Oaklawn Park Handicapping: Coronavirus has wreaked havoc on the March and April racing calendar far and wide, but one place that so far has steadfastly kept most of its original four-day-a-week spring racing schedule in place – much to the relief of simulcast players everywhere – is Oaklawn Park.
Hopefully, the track will continue to plug away more or less with a full dance card through the meet’s closing day on Saturday, May 2. At a time when horseplayers have been unable to depend on much, Oaklawn Park continues to offer handicappers some of the best live horse racing available.
With the exception of some changes Oaklawn made to the stakes schedule, including moving the Arkansas Derby (G1) from what would have been Saturday to May 2, which would have been Kentucky Derby day, Oaklawn racing remains basically unchanged from its original planned schedule.
That’s important in light of what’s happening elsewhere around horse racing, with the April Keeneland meet canceled, Fair Grounds closed for the season, and no racing this spring in places like New York where Aqueduct is being turned into a makeshift hospital, and Chicago, where Hawthorne had always planned to close this season in order to build its new racino. Racing fans even lost Santa Anita when Los Angeles County shut its doors for at least a few weeks.
Gulfstream will continue racing. Until now GP has been the nation’s leading simulcast signal this spring, but the Florida Derby was run last Saturday, along with the mandatory payout of the Rainbow 6, and Gulfstream’s “Championship Meet” officially ended. The spring/summer Gulfstream meet ordinarily is not nearly as strong as the winter meet.
Oaklawn Park Handicapping: Time to Shine
The best part of the meet is upon us. The purses are massive. Louisiana racing and Texas racing are closed, and Oaklawn is loaded with horses from all over the region that are ready to race. Field sizes are expected to soar. If you haven’t already, now is the time to start focusing your handicapping on Oaklawn Park.
We now have more than two months of data to analyze from the current Oaklawn meet. A lot of trends have already taken shape that can help handicappers narrow big fields and separate contenders from pretenders.
Let’s start by looking at a key post position bias, which of course has no turf races and runs the majority of its races at three distances, 6 furlongs, one mile, and 1 1/16 miles on the main track.
Go with the outside flow
For much of the current Oaklawn meet, there has been a noticeable outside flow to many of the races, particularly in sprints and at 1 1/16 miles. Outside paths have been preferable on some days, and it hasn’t been uncommon to see exactas like 12-11 or 8-9. Outside trips have thrived at the meet except at one mile.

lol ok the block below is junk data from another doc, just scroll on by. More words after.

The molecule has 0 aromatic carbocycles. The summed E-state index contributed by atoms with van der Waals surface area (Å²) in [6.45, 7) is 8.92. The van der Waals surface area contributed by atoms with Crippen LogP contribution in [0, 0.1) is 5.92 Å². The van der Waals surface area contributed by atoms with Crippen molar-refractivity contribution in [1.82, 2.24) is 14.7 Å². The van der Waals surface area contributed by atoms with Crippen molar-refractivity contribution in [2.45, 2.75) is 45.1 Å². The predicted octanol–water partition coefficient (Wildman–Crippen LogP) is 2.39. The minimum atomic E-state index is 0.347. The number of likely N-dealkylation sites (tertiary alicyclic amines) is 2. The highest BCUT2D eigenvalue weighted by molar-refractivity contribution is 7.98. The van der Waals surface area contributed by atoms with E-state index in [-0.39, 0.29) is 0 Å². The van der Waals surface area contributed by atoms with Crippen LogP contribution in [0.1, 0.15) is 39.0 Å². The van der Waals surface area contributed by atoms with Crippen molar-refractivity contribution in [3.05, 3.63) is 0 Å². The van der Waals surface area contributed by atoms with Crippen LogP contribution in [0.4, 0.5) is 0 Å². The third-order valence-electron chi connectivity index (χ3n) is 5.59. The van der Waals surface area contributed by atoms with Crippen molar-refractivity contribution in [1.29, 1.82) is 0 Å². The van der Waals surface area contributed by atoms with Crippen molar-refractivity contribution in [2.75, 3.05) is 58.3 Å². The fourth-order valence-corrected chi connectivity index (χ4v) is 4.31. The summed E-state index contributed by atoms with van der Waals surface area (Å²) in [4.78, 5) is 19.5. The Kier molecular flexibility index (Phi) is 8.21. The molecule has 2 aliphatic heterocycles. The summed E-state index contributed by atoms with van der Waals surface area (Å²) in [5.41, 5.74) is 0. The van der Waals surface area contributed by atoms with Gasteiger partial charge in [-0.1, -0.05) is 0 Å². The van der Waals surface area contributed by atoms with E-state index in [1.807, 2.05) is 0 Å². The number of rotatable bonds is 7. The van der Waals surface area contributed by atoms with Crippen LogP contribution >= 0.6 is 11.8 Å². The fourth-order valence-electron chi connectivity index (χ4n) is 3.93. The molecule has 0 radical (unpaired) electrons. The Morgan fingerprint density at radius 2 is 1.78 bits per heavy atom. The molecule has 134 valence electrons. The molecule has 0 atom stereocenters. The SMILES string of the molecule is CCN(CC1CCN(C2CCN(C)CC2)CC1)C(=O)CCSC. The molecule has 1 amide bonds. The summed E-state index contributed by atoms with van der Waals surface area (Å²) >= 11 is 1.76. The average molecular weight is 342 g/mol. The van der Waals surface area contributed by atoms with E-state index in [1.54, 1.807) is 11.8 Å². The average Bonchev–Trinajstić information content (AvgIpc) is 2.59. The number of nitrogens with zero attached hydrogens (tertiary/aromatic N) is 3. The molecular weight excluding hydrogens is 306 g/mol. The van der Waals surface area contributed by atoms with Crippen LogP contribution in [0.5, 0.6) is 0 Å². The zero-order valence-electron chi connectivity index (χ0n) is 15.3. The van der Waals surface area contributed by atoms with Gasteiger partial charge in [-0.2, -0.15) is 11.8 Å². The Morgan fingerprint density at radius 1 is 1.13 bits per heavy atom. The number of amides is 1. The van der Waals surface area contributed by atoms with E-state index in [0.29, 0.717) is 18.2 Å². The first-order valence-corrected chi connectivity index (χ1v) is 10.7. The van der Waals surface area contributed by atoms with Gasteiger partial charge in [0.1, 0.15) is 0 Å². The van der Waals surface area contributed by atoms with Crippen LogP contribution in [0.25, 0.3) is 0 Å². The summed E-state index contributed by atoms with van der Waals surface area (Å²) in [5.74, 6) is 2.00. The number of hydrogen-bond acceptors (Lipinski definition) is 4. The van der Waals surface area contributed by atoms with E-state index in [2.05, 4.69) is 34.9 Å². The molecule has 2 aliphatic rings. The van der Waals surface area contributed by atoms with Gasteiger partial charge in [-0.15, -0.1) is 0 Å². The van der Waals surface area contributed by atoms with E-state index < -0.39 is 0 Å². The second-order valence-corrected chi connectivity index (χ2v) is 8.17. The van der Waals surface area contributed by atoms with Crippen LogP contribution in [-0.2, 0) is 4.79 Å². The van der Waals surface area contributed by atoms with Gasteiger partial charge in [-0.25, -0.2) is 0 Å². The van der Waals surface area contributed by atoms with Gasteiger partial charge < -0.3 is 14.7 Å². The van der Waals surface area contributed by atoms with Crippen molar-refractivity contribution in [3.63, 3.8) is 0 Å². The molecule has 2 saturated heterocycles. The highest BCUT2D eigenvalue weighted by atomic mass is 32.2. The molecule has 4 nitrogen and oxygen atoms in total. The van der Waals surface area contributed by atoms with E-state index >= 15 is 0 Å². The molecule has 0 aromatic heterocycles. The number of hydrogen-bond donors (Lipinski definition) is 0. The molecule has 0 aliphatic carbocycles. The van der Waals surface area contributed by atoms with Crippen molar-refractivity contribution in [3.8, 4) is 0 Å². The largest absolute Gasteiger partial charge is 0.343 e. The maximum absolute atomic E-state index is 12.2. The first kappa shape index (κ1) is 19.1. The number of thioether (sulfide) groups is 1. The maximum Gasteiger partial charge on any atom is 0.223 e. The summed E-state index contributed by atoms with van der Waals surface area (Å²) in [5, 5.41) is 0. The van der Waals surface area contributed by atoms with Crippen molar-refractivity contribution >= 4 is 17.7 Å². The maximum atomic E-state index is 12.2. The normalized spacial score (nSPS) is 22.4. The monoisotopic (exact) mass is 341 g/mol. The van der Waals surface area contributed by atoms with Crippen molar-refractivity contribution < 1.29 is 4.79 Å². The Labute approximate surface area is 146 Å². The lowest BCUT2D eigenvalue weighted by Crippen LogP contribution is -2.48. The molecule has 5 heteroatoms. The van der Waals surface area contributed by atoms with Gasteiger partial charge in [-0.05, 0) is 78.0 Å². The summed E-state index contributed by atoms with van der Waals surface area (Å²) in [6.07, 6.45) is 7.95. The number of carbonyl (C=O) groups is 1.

In routes, the races have played very differently at the distances of 1 1/16 miles and one mile (which used the alternate first finish line). In 1 1/16-mile routes, races have tended to show the beneficial outside flow to them that has often prevailed this season.
This has led to similar win percentages across the starting gate from inside, middle, and outside draws similar to what we see in sprints. This is key, because outside horses in Oaklawn two-turn races tend not to get bet as much. This means there are plenty of outside-drawn bargains to be found in 1 1/16-mile races.
This is not true whatsoever at one mile, however, where horses breaking from posts 1-6 have dominated, and there is a sharp drop-off in effectiveness starting at post 7. In 50 races run so far at this meet at one mile, just 16 percent of the winners (eight combined wins) have come from posts 7 and out. Posts 1 through 6 win at an average of 14 percent apiece.
Horses breaking from posts 7 through 12 have won at an average clip of just 5 percent (eight winners from 163 starters from those posts).
Winners by post position evenly spread
In the post position stats for 6 furlongs, horses from all parts of the starting gate all the way out to post 12 have been winning for similar percentages. This reality is another blow to the chances of those horseplayers who only bet inside horses at Oaklawn, or those who have noticed the track’s outside flow this season and started wagering too heavily on outside horses.
The stats tell the real story, however, and they show no bias between inside, middle, and outside draws at 6 furlongs. Horses from inside posts 1-4 are a combined 104-for-864 for 12 percent. Middle posts 5-8 have gone 80-for-811 for 10 percent. Horses from outside posts 9-12 have gone 34-for-348 for 10 percent. So you can see, sprint posts have played fair.
In terms of running styles, early speed horses and pressers that race on or within two lengths of the early lead have the preferred running style at each of Oaklawn’s three most commonly-run distances, 6 furlongs, 1 mile, and 1 1/16 miles, due to Oaklawn’s one-mile track layout and relatively short stretch run in comparison to other tracks (with an even shorter stretch run at one mile).
According to stats dating back to the 2018 Oaklawn meet, 6 furlongs is the kindest common distance toward front-runners, who enjoy roughly a 30 percent winning percentage.
Actually the seldom-run 5 ½-furlong distance is even more speed-favoring with 38 percent of the winners going wire-to-wire from a small sample size. In routes meanwhile, about 23 percent of the one-mile races were won wire-to-wire, and about 28 percent of the races at 1 1/16 miles were won wire-to-wire.
There’s one more month of great racing at Oaklawn, and the best part of the meet still lies ahead so don’t overlook this high-quality spring meet. Factor Oaklawn’s prevailing track biases toward post positions and running styles into your handicapping, and you will have a big leg-up on many of your fellow horseplayers. Best of luck!
If you enjoyed our most recent piece on Oaklawn Park Handicapping, check out other articles at our horse racing news section!